Citi exits retail banking business in India


CITIBANK has joined the list of foreign banks that have exited their retail banking business in India.

The US-based lender has announced the sale of its retail banking portfolio to Axis Bank for an estimated 123.25 billion rupees (£1.24 billion).

Major global banks such as ANZ Grindlays, RBS, Commonwealth Bank of Australia have reduced their operations in India.

In a mega-deal announcement on Wednesday (30), Citi will sell Citibank India’s consumer banking business, which includes credit cards, retail banking, wealth management and consumer lending, at Axis Bank.

Scaling Citi’s operations in India is part of its strategy to exit retail operations in 13 markets to conserve capital and focus on higher yielding revenue streams. It entered India in 1902 and launched the mainstream banking industry in 1985.

In 2012, the major British bank Barclays massively reduced its operations in India by closing a third of its branches located in non-metropolitan areas. The reduction of its operations in India was part of the UK-based bank’s strategy to move away from retail banking to focus more on vertical markets of corporate banking, investment banking and wealth management.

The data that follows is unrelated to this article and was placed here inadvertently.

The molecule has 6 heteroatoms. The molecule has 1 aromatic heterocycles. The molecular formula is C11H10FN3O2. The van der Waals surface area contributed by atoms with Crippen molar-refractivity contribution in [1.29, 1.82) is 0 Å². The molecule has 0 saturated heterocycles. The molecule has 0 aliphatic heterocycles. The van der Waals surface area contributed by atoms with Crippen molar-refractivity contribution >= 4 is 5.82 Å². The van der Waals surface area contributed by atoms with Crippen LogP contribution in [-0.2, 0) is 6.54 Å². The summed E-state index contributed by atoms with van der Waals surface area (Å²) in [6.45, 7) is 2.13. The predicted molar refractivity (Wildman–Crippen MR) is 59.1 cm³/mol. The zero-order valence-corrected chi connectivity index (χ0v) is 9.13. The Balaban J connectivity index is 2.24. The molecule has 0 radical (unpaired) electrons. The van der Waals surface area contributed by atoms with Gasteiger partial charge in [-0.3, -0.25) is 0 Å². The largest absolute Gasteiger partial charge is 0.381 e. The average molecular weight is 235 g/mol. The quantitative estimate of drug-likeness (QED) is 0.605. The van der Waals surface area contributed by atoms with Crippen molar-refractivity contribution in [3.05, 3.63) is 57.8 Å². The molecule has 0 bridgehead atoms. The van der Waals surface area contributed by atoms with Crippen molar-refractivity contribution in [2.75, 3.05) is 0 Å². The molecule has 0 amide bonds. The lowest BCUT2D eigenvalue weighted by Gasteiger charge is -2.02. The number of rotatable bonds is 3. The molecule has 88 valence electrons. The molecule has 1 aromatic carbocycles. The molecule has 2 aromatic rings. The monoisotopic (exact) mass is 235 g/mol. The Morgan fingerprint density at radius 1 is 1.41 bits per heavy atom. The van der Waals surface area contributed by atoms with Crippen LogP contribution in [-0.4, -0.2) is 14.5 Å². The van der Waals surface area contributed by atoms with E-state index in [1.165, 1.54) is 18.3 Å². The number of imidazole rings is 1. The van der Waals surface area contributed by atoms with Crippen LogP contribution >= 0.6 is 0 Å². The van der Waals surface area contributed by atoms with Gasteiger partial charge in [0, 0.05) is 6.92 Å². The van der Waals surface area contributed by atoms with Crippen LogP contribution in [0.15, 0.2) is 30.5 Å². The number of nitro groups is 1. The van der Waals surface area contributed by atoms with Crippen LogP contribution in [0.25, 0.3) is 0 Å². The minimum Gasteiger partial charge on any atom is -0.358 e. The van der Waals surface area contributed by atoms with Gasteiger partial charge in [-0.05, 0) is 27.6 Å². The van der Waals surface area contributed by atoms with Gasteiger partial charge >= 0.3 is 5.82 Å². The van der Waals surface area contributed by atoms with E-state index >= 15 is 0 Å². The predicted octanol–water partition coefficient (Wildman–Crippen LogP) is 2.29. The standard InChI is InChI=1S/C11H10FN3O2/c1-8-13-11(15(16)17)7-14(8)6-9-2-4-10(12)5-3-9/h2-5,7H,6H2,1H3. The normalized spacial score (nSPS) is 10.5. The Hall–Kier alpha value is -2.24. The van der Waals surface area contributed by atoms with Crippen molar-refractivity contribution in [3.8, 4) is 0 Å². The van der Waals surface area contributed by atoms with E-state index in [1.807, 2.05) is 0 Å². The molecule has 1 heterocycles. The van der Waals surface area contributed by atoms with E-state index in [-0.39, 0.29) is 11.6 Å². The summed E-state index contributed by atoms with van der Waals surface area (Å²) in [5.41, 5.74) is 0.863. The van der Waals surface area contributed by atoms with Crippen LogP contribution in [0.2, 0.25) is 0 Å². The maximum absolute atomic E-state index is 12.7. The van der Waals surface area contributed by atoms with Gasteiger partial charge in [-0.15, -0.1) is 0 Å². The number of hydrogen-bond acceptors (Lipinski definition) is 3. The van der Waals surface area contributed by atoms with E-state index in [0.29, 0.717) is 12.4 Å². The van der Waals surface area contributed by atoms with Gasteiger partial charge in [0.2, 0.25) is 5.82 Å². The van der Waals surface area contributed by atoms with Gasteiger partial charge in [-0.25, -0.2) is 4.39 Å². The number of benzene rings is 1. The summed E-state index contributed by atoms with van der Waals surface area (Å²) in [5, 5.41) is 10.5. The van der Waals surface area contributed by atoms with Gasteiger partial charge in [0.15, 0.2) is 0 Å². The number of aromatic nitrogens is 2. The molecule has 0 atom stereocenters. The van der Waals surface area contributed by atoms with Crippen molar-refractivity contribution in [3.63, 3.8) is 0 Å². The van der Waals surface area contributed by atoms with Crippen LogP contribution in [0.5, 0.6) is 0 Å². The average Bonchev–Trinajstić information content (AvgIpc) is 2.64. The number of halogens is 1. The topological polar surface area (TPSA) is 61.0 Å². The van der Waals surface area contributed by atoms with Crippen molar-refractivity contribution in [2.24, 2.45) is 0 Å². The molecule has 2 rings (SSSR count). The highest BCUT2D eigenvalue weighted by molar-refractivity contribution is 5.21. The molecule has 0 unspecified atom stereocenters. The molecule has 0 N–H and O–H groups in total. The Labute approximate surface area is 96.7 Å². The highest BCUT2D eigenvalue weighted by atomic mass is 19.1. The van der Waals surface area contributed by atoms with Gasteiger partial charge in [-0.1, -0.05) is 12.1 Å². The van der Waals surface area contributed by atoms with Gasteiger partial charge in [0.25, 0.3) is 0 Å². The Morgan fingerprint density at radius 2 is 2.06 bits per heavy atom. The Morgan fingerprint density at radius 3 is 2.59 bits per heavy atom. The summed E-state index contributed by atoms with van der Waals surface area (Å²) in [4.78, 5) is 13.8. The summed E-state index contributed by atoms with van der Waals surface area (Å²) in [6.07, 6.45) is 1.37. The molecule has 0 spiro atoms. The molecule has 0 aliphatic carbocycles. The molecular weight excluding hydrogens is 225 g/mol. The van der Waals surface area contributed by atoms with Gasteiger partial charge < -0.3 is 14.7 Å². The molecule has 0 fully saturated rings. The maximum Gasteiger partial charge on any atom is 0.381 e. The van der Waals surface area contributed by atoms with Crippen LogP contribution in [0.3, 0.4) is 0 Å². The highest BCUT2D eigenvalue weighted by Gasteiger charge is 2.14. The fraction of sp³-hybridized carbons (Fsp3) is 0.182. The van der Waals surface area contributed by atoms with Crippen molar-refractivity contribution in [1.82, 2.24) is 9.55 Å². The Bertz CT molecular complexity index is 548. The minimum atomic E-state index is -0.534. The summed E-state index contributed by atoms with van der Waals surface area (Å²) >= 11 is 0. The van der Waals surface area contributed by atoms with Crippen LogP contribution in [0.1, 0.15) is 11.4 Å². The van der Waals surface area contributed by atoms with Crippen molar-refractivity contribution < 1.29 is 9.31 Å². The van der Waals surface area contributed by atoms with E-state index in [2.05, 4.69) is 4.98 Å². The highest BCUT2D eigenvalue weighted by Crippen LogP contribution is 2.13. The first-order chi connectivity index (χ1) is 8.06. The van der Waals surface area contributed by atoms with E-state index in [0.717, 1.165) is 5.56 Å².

In 2016, Commonwealth Bank of Australia quit operations in India, saying the decision was made after careful assessment of its operations in India alongside its refocused strategy.

In the same year, Royal Bank of Scotland Plc (RBS) also decided to end its corporate, retail and institutional banking activities in the Indian market, as it wanted to reduce its global footprint.

Australia and New Zealand Bank ended its Indian operations in 2000 after selling its Grindlays Bank unit to Standard Chartered for $1.34 billion. However, it reentered the Indian market in 2011 by opening a new branch in Mumbai. ANZ had been in India since 1984 through its presence as Grindlays Bank.

In 2011, Deutsche Bank sold its credit card business to IndusInd Bank. In 2013, UBS exited its India operations while Morgan Stanley relinquished its banking license while continuing its investment banking business.

Similarly, Merrill Lynch, Barclays and Standard Chartered reduced their operations in 2015.



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